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Soundohm

David Maranha

David Maranha belongs to the same minimalist tradition as Paul Panhuysen and Arnold Dreyblatt. It is serious, deeply careful stuff (as anyone who has seen one of Maranha's complex scores will attest), but informed throughout with a sense of practical experiment and discovery rather than the austere conceptualism or mathematical certainty that certain other minimalists adhere to. Like Panhuysen and Dreyblatt, Maranha pays a great deal of attention to instrumental timbre - he's used the glass harmonica, didgeridoo and his own 'maranhophone' in the past - and his music is as much an opportunity for the sounds to illustrate their own character as it is for him to impose his own structure.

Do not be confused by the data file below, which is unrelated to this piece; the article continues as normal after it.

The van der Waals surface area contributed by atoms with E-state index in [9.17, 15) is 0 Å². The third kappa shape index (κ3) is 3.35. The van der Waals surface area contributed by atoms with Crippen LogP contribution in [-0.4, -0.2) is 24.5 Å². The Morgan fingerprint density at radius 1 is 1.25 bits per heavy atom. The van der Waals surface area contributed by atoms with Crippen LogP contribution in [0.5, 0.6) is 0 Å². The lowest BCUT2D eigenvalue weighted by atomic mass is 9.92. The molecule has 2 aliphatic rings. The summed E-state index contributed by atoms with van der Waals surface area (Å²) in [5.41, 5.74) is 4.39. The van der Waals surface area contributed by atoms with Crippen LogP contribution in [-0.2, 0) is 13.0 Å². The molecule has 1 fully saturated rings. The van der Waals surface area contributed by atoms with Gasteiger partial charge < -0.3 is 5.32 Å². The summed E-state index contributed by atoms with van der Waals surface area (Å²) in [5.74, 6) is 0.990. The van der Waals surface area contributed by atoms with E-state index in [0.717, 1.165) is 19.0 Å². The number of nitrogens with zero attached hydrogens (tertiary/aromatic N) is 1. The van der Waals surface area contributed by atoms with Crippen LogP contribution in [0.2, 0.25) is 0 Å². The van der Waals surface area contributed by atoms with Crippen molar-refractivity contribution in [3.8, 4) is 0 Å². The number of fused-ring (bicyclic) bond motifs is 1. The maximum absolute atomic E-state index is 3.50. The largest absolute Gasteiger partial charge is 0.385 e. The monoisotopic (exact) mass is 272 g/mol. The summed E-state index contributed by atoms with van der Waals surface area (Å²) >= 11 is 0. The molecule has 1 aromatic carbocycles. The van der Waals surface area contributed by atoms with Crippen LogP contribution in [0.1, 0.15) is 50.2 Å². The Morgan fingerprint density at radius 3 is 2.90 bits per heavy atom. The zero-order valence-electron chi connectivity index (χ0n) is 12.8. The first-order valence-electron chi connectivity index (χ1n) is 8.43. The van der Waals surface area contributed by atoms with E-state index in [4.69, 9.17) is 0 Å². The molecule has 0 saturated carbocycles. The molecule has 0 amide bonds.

David Maranha belongs to the same minimalist tradition as Paul Panhuysen and Arnold Dreyblatt. It is serious, deeply careful stuff (as anyone who has seen one of Maranha's complex scores will attest), but informed throughout with a sense of practical experiment and discovery rather than the austere conceptualism or mathematical certainty that certain other minimalists adhere to. Like Panhuysen and Dreyblatt, Maranha pays a great deal of attention to instrumental timbre - he's used the glass harmonica, didgeridoo and his own 'maranhophone' in the past - and his music is as much an opportunity for the sounds to illustrate their own character as it is for him to impose his own structure.

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